|« Prev||Sermon XIII Text||Next »|
“It is impossible but that offences come; but woe unto him through whom they come!”-Luke xvii. 1.
AN “offence” as used in this passage, is an occasion of falling into sin. It is anything which causes another to sin and fall.
It is plain that the author of the offence is in this passage conceived of as voluntary and as sinful in his act; else the woe of God would not be denounced upon him.
Consequently the passage assumes that this sin is in some sense necessary and unavoidable. What is true of this sin in this respect is true of all other sin. Indeed any sin may become an offence in the sense of a temptation to others to sin, and therefore its necessity and unavoidableness would then be affirmed by this text.
The doctrine of this text, therefore, is that sin, under the government of God, can not be prevented. I purpose to examine this doctrine; to show that, nevertheless, sin is utterly inexcusable as to the sinner; then answer some objections, and conclude with remarks.
1. When we say it is impossible to prevent sin under the government of God, the statement still calls for another inquiry, viz.: Where does this impossibility lie? Is it on the part of the sinner, or on the part of God? Which is true; that the sinner can not possibly forbear to sin, or that God can not prevent his sinning?
The first supposition answers itself, for it could not be sin if it were utterly unavoidable. It might be his misfortune; but nothing could be more unjust than to impute it to him as his crime.
But we shall better understand where this impossibility does and must lie, if we first recall to mind some of the elementary principles of God’s government.
Let us, then, consider that God’s government over men is moral, and known to be such by every intelligent being. By the term moral, I mean that it governs by motives, and does not move by physical force. It adapts itself to mind, not to matter. It contemplates mind as having intellect to understand truth, sensibility to appreciate its bearing upon happiness, conscience to judge of the right, and a will to determine a course of voluntary action in view of God’s claims, So God governs mind. Not so does He govern matter. The planetary worlds are controlled by quite a different sort of agency. God does not move them in their orbits by motives, but by a physical agency.
I said, all men know this government to be moral by their own consciousness. When its precepts and its penalties come before their minds, they are conscious that an appeal is made to their voluntary powers. They are never conscious of any physical agency coercing obedience.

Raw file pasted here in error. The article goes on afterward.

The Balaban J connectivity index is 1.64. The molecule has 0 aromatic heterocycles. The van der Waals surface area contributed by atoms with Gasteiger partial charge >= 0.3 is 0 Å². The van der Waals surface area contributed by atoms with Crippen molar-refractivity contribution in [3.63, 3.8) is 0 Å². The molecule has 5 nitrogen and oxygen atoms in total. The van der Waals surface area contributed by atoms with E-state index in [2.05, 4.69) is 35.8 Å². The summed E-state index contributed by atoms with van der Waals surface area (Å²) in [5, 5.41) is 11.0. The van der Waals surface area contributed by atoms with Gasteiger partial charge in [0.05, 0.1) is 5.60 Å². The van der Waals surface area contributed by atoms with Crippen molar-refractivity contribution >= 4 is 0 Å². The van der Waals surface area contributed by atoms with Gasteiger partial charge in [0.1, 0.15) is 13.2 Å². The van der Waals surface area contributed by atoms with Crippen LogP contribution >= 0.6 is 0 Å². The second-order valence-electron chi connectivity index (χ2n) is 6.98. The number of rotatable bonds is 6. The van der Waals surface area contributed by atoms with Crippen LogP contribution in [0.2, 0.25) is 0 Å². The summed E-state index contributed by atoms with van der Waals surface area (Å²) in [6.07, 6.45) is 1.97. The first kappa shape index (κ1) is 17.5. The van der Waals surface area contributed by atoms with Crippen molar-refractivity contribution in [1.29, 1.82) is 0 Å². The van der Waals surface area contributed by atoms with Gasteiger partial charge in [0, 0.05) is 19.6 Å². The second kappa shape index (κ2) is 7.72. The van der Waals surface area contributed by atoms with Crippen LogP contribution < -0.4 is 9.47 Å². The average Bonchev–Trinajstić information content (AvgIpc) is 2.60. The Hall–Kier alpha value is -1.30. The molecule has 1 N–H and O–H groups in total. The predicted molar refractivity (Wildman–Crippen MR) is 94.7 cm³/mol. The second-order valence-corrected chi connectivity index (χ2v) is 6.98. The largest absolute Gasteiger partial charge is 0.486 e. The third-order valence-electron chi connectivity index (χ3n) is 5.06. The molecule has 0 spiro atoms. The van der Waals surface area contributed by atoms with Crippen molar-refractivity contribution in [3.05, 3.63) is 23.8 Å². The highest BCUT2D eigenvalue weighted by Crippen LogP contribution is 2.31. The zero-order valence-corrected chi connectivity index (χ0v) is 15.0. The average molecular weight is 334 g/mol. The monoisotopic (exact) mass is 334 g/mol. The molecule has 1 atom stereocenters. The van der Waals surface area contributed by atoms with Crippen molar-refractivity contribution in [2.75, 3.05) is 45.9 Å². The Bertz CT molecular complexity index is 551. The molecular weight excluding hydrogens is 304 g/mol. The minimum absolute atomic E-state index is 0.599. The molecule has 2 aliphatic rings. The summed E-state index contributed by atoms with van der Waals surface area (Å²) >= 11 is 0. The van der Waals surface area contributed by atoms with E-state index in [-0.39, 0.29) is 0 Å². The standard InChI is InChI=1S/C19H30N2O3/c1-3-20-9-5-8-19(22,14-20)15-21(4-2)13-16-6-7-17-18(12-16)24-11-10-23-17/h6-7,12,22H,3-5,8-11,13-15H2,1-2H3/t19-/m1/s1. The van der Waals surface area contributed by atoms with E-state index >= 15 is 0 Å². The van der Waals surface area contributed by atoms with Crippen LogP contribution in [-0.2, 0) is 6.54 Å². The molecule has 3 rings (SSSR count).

God’s government implies in man the power to will, or not to will; to will right, or to will wrong: to choose or to refuse the great good which Jehovah promises. It also implies intelligence. The beings to whom law is addressed are capable of understanding it. They have also, as I have said, a conscience, by which they can appreciate and must affirm its obligations.
You need to distinguish broadly between the influence of motive on mind and of mechanical force upon matter. The former implies voluntariness; the latter does not. The former is adapted to mind and has no adaptation to matter the latter equally is adapted to matter, but has no possible application to mind. In God’s government over the human mind, all is voluntary; nothing is coerced as by physical force. Indeed, it is impossible that physical force should directly influence mind. Compulsion is precluded by the very nature of moral agency. Where compulsion begins, moral agency ends. If it were possible for God to force the will as He forces the moon along in her orbit, to do so would subvert the very idea of a moral government. Neither praise nor blame could attach to any actions of beings, so moved. Persuasion, brought to bear upon mind, is always such in its nature that it can be resisted. By the very nature of the case, God’s creatures must have power to resist any amount of even His persuasion. There can be no power in heaven or earth to coerce the will, as matter is coerced. The nature of mind forbids its possibility. And if it were possible, it would still be true that in just so far as God should coerce the human will, He would cease to govern morally.
God is infinitely wise. Men can no more doubt this than they can doubt their own existence. He has infinite knowledge. He knows everything i.e., all objects of knowledge; and knows them all perfectly. He is also infinitely good, If is will being always conformed to His perfect knowledge and always controlled by infinite benevolence.
His infinite goodness implies that He does the best He can, always, and everywhere. In no instance does He ever fail to do the very best He can do, so that He can appeal to every creature and say—What more can I do to prevent sin than I am doing! Indeed, He does so appeal to every intelligent mind. He made this appeal through Isaiah to the ancient Jews, “And now, O inhabitants of Jerusalem, and men of Judah, judge, I pray you, betwixt me and my vineyard. What could have been done more to my vineyard, that I have not done in it?”